The original lateral approach was found to be technically difficult to localize the sciatic nerve even performed by an experienced hand using nerve stimulation guidance.
We have introduced ultrasound guidance to facilitate identification of the nerve with the lateral approach.
The lateral approach for proximal sciatic nerve block can be performed in patients lying supine, similar to the ultrasound-guided anterior approach.
•Prospective, randomized, controlled, observer-blind, trial
•Patients who were scheduled for unilateral knee surgery
•ASA PS ≥4
•Inability to communicate
•Age <20 years old
•Body weight <40 kg
•Body mass index >35 kg/m2
•Allergy to local anesthetic
•Pre-existing sensory impairment in the lower extremities
•Infections at the injection site
•Surgical history involving the hip or femur on the present operated side
•The frequency of complete blockade of the posterior femoral cutaneous nerve assessed by pinprick 30 min after the sciatic nerve block
•The frequency of complete sensory block in the area supplied by the sciatic nerve
•The frequency of motor sciatic nerve block
•Pre-scan time required to identify the sciatic nerve under ultrasound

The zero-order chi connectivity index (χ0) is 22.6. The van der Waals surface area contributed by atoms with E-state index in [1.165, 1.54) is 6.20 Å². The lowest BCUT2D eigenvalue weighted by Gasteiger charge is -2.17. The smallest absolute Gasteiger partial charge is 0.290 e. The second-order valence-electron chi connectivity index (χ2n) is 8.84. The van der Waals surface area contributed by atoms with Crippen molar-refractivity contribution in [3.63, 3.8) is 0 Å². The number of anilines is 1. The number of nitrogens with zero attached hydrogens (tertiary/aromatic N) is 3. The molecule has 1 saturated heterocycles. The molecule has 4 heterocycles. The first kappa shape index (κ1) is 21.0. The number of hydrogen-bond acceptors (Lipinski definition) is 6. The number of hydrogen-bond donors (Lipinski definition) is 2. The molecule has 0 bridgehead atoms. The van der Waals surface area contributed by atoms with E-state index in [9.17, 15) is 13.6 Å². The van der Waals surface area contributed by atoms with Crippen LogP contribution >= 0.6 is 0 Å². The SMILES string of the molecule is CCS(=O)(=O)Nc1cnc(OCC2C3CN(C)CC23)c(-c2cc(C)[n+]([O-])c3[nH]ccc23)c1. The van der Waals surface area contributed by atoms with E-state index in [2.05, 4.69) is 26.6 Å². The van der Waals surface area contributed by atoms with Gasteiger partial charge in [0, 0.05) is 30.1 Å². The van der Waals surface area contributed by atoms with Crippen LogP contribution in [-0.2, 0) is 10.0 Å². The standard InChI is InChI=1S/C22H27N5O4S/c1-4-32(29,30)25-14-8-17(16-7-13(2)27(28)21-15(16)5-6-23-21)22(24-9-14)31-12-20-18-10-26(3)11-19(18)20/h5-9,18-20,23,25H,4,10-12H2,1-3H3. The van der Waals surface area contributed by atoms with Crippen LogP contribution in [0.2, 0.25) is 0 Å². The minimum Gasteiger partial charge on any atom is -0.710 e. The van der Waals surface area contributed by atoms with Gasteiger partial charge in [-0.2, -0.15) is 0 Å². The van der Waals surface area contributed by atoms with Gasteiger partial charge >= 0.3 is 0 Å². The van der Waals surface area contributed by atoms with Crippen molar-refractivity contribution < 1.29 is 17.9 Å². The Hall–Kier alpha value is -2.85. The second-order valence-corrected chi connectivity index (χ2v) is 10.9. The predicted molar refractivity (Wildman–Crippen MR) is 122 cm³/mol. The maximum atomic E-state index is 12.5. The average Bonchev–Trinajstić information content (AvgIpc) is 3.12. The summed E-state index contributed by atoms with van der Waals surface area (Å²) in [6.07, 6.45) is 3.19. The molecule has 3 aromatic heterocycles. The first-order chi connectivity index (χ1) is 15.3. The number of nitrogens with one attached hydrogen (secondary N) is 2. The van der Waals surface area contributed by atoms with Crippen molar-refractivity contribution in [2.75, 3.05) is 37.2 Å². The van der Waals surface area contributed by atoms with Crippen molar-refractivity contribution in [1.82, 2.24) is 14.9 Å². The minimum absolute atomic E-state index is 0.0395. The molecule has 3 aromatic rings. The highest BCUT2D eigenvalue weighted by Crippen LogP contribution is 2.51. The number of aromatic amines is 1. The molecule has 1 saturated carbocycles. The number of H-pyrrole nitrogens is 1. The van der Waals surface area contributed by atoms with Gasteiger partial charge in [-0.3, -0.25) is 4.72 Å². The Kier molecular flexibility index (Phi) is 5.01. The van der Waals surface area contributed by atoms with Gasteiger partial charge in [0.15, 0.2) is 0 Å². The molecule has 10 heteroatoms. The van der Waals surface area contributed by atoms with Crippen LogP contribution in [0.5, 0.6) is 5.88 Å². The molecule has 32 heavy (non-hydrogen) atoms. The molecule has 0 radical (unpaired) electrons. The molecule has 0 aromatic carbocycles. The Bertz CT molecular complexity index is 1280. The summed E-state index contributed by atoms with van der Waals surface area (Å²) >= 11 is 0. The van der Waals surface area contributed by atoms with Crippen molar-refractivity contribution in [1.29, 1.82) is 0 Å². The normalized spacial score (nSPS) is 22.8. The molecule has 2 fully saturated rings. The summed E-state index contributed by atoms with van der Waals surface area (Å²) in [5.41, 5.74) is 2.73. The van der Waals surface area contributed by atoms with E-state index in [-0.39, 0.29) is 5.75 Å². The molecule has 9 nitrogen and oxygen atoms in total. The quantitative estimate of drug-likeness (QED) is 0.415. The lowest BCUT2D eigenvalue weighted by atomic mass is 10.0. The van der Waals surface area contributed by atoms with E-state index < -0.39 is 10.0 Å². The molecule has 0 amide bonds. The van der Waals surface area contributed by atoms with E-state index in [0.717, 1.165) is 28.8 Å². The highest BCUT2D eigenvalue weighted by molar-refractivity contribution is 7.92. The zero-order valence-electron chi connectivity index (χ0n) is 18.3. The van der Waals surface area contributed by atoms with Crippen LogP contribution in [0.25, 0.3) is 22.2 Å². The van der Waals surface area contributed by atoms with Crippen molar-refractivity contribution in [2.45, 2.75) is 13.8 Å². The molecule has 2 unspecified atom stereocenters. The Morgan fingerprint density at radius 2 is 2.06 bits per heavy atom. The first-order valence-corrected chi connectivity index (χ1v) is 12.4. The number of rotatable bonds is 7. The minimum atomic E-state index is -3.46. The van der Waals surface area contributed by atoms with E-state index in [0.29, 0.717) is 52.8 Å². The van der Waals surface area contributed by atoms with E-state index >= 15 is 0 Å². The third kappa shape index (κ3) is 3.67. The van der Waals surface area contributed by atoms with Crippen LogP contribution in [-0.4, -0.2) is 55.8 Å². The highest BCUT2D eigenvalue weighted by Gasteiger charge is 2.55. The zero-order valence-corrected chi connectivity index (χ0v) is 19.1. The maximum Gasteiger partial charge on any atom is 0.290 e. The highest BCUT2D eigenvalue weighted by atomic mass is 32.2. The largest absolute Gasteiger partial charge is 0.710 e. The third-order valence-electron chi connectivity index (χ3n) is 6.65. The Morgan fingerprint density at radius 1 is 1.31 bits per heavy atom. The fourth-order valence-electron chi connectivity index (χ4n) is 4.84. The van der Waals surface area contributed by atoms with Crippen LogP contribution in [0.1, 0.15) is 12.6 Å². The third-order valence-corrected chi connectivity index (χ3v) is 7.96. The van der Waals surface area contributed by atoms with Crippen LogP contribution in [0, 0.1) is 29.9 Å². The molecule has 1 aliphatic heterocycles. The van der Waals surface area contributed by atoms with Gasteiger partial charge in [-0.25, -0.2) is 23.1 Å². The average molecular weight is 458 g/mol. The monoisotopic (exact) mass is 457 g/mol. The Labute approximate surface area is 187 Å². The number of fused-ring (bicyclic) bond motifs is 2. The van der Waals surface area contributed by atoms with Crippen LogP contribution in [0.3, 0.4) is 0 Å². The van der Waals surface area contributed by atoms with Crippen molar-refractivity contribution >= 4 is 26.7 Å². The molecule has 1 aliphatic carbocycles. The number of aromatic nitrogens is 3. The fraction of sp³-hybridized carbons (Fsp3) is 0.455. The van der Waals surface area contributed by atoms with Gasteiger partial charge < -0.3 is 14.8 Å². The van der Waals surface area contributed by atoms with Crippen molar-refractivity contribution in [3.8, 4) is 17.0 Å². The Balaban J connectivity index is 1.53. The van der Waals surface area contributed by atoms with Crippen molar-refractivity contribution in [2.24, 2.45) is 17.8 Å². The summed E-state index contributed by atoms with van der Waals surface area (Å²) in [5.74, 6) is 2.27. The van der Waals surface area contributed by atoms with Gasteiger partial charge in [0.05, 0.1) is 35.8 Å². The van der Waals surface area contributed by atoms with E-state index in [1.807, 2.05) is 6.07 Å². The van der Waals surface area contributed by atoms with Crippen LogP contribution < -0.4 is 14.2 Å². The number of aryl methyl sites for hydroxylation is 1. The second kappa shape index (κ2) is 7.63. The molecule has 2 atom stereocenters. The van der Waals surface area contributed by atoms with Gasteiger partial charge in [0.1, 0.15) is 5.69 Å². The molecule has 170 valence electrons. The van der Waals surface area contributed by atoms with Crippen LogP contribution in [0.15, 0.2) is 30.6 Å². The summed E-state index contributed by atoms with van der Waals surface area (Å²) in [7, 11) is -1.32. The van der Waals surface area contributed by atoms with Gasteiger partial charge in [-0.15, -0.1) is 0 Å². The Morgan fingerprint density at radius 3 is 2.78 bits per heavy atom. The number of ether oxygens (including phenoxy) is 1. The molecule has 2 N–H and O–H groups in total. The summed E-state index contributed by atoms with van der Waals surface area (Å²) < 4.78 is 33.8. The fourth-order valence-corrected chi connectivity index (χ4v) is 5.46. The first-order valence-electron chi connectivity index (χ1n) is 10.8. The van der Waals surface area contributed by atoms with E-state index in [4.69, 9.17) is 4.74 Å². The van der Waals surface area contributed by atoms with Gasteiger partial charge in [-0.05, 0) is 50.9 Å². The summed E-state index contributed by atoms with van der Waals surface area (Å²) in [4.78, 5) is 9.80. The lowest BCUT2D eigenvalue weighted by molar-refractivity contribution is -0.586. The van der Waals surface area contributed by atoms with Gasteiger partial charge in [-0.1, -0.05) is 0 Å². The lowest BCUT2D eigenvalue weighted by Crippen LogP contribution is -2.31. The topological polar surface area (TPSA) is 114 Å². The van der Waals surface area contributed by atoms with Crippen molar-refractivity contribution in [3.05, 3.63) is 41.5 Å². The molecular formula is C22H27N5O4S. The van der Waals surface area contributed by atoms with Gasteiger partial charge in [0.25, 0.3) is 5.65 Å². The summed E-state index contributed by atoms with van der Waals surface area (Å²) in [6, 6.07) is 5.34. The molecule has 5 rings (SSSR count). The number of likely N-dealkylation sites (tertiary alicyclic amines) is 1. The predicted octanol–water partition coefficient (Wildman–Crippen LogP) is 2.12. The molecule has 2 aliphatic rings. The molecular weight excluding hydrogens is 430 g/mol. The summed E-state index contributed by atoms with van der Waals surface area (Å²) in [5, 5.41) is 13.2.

•Sciatic nerve block performance time (time from initial insertion to withdrawal of the needle)
•The depth of sciatic nerve (distance from the skin to the sciatic nerve)
•The needle depth (distance from the skin to the needle tip during injection of local anesthetic)
•The incidence of adverse effects (e.g. inadvertent vessel puncture, LAST, infection)
The ultrasound-guided lateral approach was simulated in four legs in three female adult cadavers using 20 ml of water-soluble dye to validate the feasibility that the injectate would reach both the sciatic and the posterior femoral cutaneous nerves.
The technical difficulty of the lateral approach can be alleviated by ultrasound guidance.
The ultrasound-guided lateral approach for proximal sciatic nerve block can be performed as successfully as the anterior approach.
The ultrasound-guided lateral approach provides concomitant blockade of the posterior femoral cutaneous nerve more often than the anterior approach.